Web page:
In many ways, Marie grew up in a model traditional family. Her father Chet Reinke spent his days bringing home the bacon and his evenings reading the paper or perhaps grabbing a beer with friends. Hazel managed the household – taking care of Marie, cooking all the meals and keeping things in perfect order – often sweetly singing as she bustled about. Saturday evenings were special. Chet and Hazel would visit friends or maybe get a sitter, gussy up and enjoy a nice dinner out.
Life was good. Each of them knew his or her role and was free to live it, knowing that all was well in their family.
Well, that is, until Hazel began to show signs of Alzheimer’s disease. Initially the symptoms were mild and caused little more than an occasional “I’ll get that, honey,” from Chet. But as she worsened, he found his life upended. Not only did he have to learn to cook and keep house, he had to become a full-time care-giver.
Hazel’s needs continued to increase. At one point she began leaving the house in the middle of the night. Not only was she losing sleep, so was he. And that began taking a toll on his health.
Painful as it was, he had to find full-time care for her. Having ensured that she was safe and healthy, he was free to take care of himself. And because he stayed healthy, he could visit her every day.
Chet understood that truly loving Hazel required that he make his well-being a higher priority than hers. What might have seemed like a noble sacrifice to care for her would likely have left her with less.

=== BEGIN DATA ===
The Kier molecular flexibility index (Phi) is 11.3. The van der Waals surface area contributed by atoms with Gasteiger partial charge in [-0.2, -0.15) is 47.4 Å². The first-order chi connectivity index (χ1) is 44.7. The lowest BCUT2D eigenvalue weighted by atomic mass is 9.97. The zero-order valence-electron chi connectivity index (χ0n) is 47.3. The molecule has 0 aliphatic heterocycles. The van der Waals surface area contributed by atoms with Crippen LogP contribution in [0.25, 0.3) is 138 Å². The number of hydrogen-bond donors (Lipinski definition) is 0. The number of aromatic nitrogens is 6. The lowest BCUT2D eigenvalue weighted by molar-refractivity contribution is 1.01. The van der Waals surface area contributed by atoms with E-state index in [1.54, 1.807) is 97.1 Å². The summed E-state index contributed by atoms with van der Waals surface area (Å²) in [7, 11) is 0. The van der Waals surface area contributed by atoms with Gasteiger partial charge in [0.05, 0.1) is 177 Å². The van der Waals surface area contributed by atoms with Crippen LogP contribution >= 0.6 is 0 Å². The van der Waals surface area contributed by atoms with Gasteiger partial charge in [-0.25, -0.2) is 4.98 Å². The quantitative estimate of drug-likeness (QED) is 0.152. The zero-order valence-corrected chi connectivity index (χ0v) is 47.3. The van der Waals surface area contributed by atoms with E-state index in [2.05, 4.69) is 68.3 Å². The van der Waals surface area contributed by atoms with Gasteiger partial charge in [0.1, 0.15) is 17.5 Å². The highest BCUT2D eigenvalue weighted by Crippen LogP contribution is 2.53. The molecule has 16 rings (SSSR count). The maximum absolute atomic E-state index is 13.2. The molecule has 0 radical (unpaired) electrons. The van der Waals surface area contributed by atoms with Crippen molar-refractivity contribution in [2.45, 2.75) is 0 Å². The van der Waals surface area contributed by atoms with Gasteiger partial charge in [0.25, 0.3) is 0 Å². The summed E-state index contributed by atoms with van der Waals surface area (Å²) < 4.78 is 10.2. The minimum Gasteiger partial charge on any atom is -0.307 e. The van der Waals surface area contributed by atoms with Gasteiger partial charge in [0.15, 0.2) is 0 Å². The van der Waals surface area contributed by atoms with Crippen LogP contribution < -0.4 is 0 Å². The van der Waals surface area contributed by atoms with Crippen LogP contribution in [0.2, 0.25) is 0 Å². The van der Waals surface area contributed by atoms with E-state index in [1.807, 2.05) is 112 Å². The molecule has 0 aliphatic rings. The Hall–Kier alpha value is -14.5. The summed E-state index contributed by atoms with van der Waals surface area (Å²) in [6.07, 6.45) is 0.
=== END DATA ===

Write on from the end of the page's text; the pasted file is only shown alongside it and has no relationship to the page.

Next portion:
Priorities are funny things. They’re not about what comes first, they’re what must come first if needed.
They often require decisions that don’t feel right. But they can’t be ignored.
Like air, water and food, we really have no choice. We can live with out breathing momentarily and, in fact, we must to take a drink or eat something. But no matter how thirsty or hungry we may be at some point we either come up for air or we cease to exist.
In the same way we’re subject to life priorities: god, self, partner, family, work. In that order. Most of the time we get to choose what we do in our lives, but if a higher priority need arises, no matter how difficult, we have to stop and take care of it. Chet knew this. Because he put himself first, he was able give loving attention to Hazel for the remainder of her years.